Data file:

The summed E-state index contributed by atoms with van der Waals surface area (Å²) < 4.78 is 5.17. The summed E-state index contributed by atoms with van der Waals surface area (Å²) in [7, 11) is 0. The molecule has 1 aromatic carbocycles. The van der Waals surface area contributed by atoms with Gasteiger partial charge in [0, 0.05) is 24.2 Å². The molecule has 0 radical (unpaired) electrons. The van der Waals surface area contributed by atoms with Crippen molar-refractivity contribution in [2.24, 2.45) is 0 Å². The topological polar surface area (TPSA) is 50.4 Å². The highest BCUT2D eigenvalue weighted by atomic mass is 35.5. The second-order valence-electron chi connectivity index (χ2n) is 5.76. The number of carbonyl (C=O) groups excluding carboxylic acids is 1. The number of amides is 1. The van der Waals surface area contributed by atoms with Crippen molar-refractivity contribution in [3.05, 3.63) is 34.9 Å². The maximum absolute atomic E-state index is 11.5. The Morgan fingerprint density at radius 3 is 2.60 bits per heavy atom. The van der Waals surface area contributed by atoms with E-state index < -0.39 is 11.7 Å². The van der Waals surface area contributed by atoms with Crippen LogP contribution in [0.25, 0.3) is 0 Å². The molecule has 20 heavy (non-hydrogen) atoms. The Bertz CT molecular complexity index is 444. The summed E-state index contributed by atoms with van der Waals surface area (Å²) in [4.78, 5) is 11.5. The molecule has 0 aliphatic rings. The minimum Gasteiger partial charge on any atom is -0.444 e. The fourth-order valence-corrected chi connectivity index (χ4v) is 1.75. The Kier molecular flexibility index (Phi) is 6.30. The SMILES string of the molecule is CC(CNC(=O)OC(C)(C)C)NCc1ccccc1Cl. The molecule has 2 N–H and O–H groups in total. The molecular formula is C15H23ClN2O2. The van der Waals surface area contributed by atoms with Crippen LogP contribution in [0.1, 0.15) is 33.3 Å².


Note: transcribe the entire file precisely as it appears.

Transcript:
The summed E-state index contributed by atoms with van der Waals surface area (Å²) < 4.78 is 5.17. The summed E-state index contributed by atoms with van der Waals surface area (Å²) in [7, 11) is 0. The molecule has 1 aromatic carbocycles. The van der Waals surface area contributed by atoms with Gasteiger partial charge in [0, 0.05) is 24.2 Å². The molecule has 0 radical (unpaired) electrons. The van der Waals surface area contributed by atoms with Crippen molar-refractivity contribution in [2.24, 2.45) is 0 Å². The topological polar surface area (TPSA) is 50.4 Å². The highest BCUT2D eigenvalue weighted by atomic mass is 35.5. The second-order valence-electron chi connectivity index (χ2n) is 5.76. The number of carbonyl (C=O) groups excluding carboxylic acids is 1. The number of amides is 1. The van der Waals surface area contributed by atoms with Crippen molar-refractivity contribution in [3.05, 3.63) is 34.9 Å². The maximum absolute atomic E-state index is 11.5. The Morgan fingerprint density at radius 3 is 2.60 bits per heavy atom. The van der Waals surface area contributed by atoms with E-state index < -0.39 is 11.7 Å². The van der Waals surface area contributed by atoms with Crippen LogP contribution in [0.25, 0.3) is 0 Å². The molecule has 20 heavy (non-hydrogen) atoms. The Bertz CT molecular complexity index is 444. The summed E-state index contributed by atoms with van der Waals surface area (Å²) in [4.78, 5) is 11.5. The molecule has 0 aliphatic rings. The minimum Gasteiger partial charge on any atom is -0.444 e. The fourth-order valence-corrected chi connectivity index (χ4v) is 1.75. The Kier molecular flexibility index (Phi) is 6.30. The SMILES string of the molecule is CC(CNC(=O)OC(C)(C)C)NCc1ccccc1Cl. The molecule has 2 N–H and O–H groups in total. The molecular formula is C15H23ClN2O2. The van der Waals surface area contributed by atoms with Crippen LogP contribution in [0.1, 0.15) is 33.3 Å².